Matthew Goldshore, MD, PhD, MPH, is a resident in the department of Surgery at the University of Pennsylvania, and serves as deputy director of the Center for Surgical Health. (Courtesy of Matthew Goldshore).

Goldshore serves as deputy director of the Center for Surgical Health. He said it’s already well understood that elective surgeries are associated with decreased length of stay in the hospital, less time in returning to work, and decreased patient morbidity and mortality.

The goal, Morales added, is to provide surgical care to patients before their diseases have progressed substantially, so surgeons don’t have to perform high-risk, rapid operations on them.

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“And we care about decreasing the cost to the health care system, but we also really care about that patient not losing a lot of days of work, not losing their ability to provide for their family, not having a ton of pain and distress about the operation,” said Morales.

Surgery can be a really scary prospect. Morales and her fellow surgeons care a lot about equitable access to surgery, but that’s not where the concern should end, she said. They want to make sure people understand the surgery and why they need a specific operation.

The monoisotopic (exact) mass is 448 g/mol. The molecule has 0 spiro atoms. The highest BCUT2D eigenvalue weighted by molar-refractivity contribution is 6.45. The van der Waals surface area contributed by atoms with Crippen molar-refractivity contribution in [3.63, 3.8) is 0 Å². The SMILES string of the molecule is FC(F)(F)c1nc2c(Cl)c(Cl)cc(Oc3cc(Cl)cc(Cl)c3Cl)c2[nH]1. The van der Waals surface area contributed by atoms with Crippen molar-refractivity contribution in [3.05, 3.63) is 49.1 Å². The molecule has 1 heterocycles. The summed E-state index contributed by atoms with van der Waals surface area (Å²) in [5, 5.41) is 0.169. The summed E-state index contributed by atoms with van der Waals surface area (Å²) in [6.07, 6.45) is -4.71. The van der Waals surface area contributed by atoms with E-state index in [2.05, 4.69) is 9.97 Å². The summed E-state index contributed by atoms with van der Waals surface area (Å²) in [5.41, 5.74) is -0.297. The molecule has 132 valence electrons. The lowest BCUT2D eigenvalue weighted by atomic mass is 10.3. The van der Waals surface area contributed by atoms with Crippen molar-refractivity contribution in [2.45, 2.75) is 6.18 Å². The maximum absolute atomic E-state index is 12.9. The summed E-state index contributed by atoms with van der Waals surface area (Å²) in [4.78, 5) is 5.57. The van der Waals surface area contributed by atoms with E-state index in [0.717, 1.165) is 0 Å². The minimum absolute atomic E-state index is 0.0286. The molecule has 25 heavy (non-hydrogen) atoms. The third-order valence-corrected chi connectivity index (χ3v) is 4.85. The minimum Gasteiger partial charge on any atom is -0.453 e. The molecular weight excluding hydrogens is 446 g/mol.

“We want to make sure they have a ride to the hospital, have the translation services they need, have someone they can call if they have questions,” said Morales.

The Center for Surgical Health consists of Penn surgeons and residents, nurses, medical students, and social policy and law students, and was developed around a few core areas. It all begins with a surgical matchmaking process, in which patients are connected with surgeons who respect, understand and value the patients’ lived experience and can meet them where they are. Then the center provides surgical financial support to patients and makes sure they can access the surgery. And finally it delivers social support by linking personal patient navigators up with the patients, to guide them throughout the period from diagnosis to postoperative discharge.

The center is also composed of research, policy, and medical education arms, to support expansion beyond the Philadelphia region.

So far, the Center for Surgical Health has treated 154 patients. And it expects to support and provide surgical services to approximately 175 patients this year, many referred through Puentes de Salud and the University City Hospitality Coalition, with that number expected to grow in 2022 and beyond as the center expands.

“We’re really hoping to understand [how to be] thoughtful about both incorporating patients who may not have good primary medical care and access to comprehensive care referral to federally qualified health centers in our community,” said Goldshare. “Now is the time for a smarter, more cost-conscious approach that fits the needs of the patients in our own backyard.”

Support for WHYY’s coverage on health equity issues comes from the Commonwealth Fund.